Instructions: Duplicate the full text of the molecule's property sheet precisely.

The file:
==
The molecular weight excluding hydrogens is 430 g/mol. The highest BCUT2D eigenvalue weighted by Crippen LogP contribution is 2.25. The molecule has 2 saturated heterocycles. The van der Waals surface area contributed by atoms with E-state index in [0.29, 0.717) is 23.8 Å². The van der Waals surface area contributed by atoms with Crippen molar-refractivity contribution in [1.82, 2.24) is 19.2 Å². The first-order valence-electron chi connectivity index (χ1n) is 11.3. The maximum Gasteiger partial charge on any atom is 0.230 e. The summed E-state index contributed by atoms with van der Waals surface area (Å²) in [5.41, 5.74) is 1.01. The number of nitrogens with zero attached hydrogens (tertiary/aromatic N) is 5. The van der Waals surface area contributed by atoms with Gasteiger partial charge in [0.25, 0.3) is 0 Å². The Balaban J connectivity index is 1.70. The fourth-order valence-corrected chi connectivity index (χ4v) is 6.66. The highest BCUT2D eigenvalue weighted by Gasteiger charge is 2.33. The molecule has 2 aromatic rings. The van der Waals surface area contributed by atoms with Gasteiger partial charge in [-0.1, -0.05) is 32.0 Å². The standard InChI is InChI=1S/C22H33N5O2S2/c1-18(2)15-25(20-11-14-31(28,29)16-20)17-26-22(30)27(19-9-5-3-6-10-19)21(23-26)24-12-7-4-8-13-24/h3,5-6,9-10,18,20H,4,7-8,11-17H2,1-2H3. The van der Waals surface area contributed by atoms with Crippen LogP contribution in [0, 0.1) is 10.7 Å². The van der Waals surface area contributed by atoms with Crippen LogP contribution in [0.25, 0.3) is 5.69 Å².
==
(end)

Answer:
The molecular weight excluding hydrogens is 430 g/mol. The highest BCUT2D eigenvalue weighted by Crippen LogP contribution is 2.25. The molecule has 2 saturated heterocycles. The van der Waals surface area contributed by atoms with E-state index in [0.29, 0.717) is 23.8 Å². The van der Waals surface area contributed by atoms with Crippen molar-refractivity contribution in [1.82, 2.24) is 19.2 Å². The first-order valence-electron chi connectivity index (χ1n) is 11.3. The maximum Gasteiger partial charge on any atom is 0.230 e. The summed E-state index contributed by atoms with van der Waals surface area (Å²) in [5.41, 5.74) is 1.01. The number of nitrogens with zero attached hydrogens (tertiary/aromatic N) is 5. The van der Waals surface area contributed by atoms with Gasteiger partial charge in [0.25, 0.3) is 0 Å². The Balaban J connectivity index is 1.70. The fourth-order valence-corrected chi connectivity index (χ4v) is 6.66. The highest BCUT2D eigenvalue weighted by Gasteiger charge is 2.33. The molecule has 2 aromatic rings. The van der Waals surface area contributed by atoms with Gasteiger partial charge in [-0.1, -0.05) is 32.0 Å². The standard InChI is InChI=1S/C22H33N5O2S2/c1-18(2)15-25(20-11-14-31(28,29)16-20)17-26-22(30)27(19-9-5-3-6-10-19)21(23-26)24-12-7-4-8-13-24/h3,5-6,9-10,18,20H,4,7-8,11-17H2,1-2H3. The van der Waals surface area contributed by atoms with Crippen LogP contribution in [0, 0.1) is 10.7 Å². The van der Waals surface area contributed by atoms with Crippen LogP contribution in [0.25, 0.3) is 5.69 Å².